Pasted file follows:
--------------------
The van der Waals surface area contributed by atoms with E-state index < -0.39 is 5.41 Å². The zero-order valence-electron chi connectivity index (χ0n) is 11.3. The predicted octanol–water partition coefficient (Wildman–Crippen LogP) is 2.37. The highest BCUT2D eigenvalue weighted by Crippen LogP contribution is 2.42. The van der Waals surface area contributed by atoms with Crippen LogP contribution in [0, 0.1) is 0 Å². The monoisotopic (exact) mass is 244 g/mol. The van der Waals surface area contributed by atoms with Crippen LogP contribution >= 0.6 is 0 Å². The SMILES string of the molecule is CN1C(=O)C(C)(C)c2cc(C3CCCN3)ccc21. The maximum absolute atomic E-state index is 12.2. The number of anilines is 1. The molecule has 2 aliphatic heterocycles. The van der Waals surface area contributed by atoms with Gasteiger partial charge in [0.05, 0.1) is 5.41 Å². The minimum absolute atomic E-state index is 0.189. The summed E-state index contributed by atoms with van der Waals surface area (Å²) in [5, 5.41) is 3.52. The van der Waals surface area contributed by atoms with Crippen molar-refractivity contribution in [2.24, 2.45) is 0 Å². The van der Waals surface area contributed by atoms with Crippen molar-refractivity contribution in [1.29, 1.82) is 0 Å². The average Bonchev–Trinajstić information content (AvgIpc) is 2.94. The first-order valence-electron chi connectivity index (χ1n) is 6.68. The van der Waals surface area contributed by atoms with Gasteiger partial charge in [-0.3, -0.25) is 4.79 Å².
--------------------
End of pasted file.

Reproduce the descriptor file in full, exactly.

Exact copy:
The van der Waals surface area contributed by atoms with E-state index < -0.39 is 5.41 Å². The zero-order valence-electron chi connectivity index (χ0n) is 11.3. The predicted octanol–water partition coefficient (Wildman–Crippen LogP) is 2.37. The highest BCUT2D eigenvalue weighted by Crippen LogP contribution is 2.42. The van der Waals surface area contributed by atoms with Crippen LogP contribution in [0, 0.1) is 0 Å². The monoisotopic (exact) mass is 244 g/mol. The van der Waals surface area contributed by atoms with Crippen LogP contribution >= 0.6 is 0 Å². The SMILES string of the molecule is CN1C(=O)C(C)(C)c2cc(C3CCCN3)ccc21. The maximum absolute atomic E-state index is 12.2. The number of anilines is 1. The molecule has 2 aliphatic heterocycles. The van der Waals surface area contributed by atoms with Gasteiger partial charge in [0.05, 0.1) is 5.41 Å². The minimum absolute atomic E-state index is 0.189. The summed E-state index contributed by atoms with van der Waals surface area (Å²) in [5, 5.41) is 3.52. The van der Waals surface area contributed by atoms with Crippen molar-refractivity contribution in [2.24, 2.45) is 0 Å². The van der Waals surface area contributed by atoms with Crippen molar-refractivity contribution in [1.29, 1.82) is 0 Å². The average Bonchev–Trinajstić information content (AvgIpc) is 2.94. The first-order valence-electron chi connectivity index (χ1n) is 6.68. The van der Waals surface area contributed by atoms with Gasteiger partial charge in [-0.3, -0.25) is 4.79 Å².